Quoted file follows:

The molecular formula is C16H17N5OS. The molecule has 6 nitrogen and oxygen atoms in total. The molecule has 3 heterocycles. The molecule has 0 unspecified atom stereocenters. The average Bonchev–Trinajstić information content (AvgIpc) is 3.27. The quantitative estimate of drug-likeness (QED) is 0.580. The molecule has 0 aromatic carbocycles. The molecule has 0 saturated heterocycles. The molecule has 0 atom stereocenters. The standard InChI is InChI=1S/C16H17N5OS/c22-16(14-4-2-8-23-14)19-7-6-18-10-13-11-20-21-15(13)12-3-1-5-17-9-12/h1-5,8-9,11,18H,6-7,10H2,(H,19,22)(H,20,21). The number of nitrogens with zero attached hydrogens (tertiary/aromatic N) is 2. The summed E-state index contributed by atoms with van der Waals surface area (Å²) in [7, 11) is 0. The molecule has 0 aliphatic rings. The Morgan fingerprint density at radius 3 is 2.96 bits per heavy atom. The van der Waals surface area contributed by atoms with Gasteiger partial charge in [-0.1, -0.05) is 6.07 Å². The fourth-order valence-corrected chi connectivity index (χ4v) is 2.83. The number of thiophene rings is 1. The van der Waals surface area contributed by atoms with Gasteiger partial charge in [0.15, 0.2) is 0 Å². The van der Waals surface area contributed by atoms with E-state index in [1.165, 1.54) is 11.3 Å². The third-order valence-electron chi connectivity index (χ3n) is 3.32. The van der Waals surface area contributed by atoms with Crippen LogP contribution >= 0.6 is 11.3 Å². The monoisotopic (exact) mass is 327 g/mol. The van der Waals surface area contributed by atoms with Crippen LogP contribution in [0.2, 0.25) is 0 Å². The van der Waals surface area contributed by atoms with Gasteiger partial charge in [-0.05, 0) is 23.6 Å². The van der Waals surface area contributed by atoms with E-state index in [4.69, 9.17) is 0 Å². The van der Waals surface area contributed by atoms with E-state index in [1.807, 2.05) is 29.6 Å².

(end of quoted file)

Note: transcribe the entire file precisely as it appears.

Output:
The molecular formula is C16H17N5OS. The molecule has 6 nitrogen and oxygen atoms in total. The molecule has 3 heterocycles. The molecule has 0 unspecified atom stereocenters. The average Bonchev–Trinajstić information content (AvgIpc) is 3.27. The quantitative estimate of drug-likeness (QED) is 0.580. The molecule has 0 aromatic carbocycles. The molecule has 0 saturated heterocycles. The molecule has 0 atom stereocenters. The standard InChI is InChI=1S/C16H17N5OS/c22-16(14-4-2-8-23-14)19-7-6-18-10-13-11-20-21-15(13)12-3-1-5-17-9-12/h1-5,8-9,11,18H,6-7,10H2,(H,19,22)(H,20,21). The number of nitrogens with zero attached hydrogens (tertiary/aromatic N) is 2. The summed E-state index contributed by atoms with van der Waals surface area (Å²) in [7, 11) is 0. The molecule has 0 aliphatic rings. The Morgan fingerprint density at radius 3 is 2.96 bits per heavy atom. The van der Waals surface area contributed by atoms with Gasteiger partial charge in [-0.1, -0.05) is 6.07 Å². The fourth-order valence-corrected chi connectivity index (χ4v) is 2.83. The number of thiophene rings is 1. The van der Waals surface area contributed by atoms with Gasteiger partial charge in [0.15, 0.2) is 0 Å². The van der Waals surface area contributed by atoms with E-state index in [1.165, 1.54) is 11.3 Å². The third-order valence-electron chi connectivity index (χ3n) is 3.32. The van der Waals surface area contributed by atoms with Crippen LogP contribution >= 0.6 is 11.3 Å². The monoisotopic (exact) mass is 327 g/mol. The van der Waals surface area contributed by atoms with Crippen LogP contribution in [0.2, 0.25) is 0 Å². The van der Waals surface area contributed by atoms with Gasteiger partial charge in [-0.05, 0) is 23.6 Å². The van der Waals surface area contributed by atoms with E-state index in [4.69, 9.17) is 0 Å². The van der Waals surface area contributed by atoms with E-state index in [1.807, 2.05) is 29.6 Å².